“chronic psychosis characterized by more or less systematized delusion, with a predominance of ideas of reference but with no weakening of the intellect [ ... ]. Along with delusions of persecution, Freud places erotomania, delusional jealousy and delusions of grandeur under the heading of paranoia” (296). It is important to stress that unlike schizophrenia, whose fundamental symptom is Spaltung (“dissociation,” “splitting”) and whose typical characteristics include incoherence of thought, action and affection, paranoia is not accompanied by intellectual deterioration (Laplanche and Pontalis 298-9; 409). What is more, the paranoid’s frenzied production of references and connections could result in an uncontrolled acceleration of the intellect.
From the point of view of the psychoanalytic establishment, this form of hyper-consciousness leads to a psychotic discourse; in literature it is used by writers, among other techniques, to convey a visionary and prophetic tone in their narratives. However, it is not difficult to find both forms of psychosis in the same work. Indeed, they may also coexist in real life, a circumstance to which Kraepelin and Freud refer using the term “paraphrenia” (Laplanche and Pontalis 299).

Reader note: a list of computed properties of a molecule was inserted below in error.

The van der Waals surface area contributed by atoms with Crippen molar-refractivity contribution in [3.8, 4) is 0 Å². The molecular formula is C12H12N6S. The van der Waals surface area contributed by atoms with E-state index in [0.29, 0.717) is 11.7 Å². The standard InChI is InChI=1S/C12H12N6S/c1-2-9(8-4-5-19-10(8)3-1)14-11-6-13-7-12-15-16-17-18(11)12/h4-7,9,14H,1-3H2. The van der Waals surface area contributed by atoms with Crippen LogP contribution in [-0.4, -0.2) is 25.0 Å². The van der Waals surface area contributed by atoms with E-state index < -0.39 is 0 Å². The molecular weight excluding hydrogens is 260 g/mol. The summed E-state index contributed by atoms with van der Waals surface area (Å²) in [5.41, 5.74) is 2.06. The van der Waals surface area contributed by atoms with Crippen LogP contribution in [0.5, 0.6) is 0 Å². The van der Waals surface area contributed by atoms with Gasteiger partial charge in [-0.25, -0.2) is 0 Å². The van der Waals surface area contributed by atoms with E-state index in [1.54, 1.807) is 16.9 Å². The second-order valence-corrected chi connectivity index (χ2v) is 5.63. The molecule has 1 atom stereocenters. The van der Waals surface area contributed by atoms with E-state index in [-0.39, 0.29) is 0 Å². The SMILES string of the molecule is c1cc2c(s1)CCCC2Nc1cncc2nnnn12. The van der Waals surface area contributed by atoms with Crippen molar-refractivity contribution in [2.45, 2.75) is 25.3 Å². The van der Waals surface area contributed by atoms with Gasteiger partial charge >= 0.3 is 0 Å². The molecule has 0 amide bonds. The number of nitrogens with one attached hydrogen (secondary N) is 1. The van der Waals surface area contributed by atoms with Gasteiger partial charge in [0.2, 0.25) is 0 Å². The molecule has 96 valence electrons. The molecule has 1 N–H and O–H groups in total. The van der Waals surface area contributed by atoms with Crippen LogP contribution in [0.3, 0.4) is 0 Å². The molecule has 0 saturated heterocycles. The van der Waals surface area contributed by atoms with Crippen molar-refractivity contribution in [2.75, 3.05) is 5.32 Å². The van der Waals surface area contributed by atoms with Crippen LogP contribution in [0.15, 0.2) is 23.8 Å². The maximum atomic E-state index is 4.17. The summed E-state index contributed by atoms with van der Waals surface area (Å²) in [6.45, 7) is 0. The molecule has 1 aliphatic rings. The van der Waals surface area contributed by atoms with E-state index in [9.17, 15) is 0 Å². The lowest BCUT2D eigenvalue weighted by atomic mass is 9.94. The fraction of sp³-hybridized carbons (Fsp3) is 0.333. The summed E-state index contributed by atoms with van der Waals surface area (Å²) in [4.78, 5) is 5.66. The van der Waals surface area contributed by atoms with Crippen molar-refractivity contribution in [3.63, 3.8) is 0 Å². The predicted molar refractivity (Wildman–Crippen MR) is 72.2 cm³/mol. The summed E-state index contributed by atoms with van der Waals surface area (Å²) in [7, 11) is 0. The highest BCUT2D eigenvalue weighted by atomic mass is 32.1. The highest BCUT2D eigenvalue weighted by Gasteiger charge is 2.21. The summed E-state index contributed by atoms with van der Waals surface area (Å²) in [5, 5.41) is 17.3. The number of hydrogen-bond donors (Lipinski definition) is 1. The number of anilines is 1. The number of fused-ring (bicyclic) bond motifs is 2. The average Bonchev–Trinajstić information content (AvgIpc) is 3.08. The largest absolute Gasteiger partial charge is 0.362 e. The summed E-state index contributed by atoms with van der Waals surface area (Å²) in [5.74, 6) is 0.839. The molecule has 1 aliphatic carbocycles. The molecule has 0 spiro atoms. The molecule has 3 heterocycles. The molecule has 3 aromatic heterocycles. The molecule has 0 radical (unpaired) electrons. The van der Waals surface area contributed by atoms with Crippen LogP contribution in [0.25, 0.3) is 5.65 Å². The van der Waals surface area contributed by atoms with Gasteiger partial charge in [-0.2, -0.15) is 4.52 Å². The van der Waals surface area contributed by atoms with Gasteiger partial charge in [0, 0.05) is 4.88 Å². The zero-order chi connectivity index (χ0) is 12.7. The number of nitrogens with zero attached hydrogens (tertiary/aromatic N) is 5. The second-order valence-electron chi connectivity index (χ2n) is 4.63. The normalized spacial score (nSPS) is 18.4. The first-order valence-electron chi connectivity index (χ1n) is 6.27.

In contemporary US metafiction it is common to find paranoid narrative voices describing plots and confabulations. The victims of this universal aggression typically are characters who face mental dissociation or disintegration. These personages populate a universe characterized by what Fredric Jameson considers the psychopathology of “the age of corporate capitalism,” an age controlled by multinational corporations and state bureaucracies, where the “older bourgeois individual [unified] subject no longer exists”
link to PDF version
link to google auto-generated html version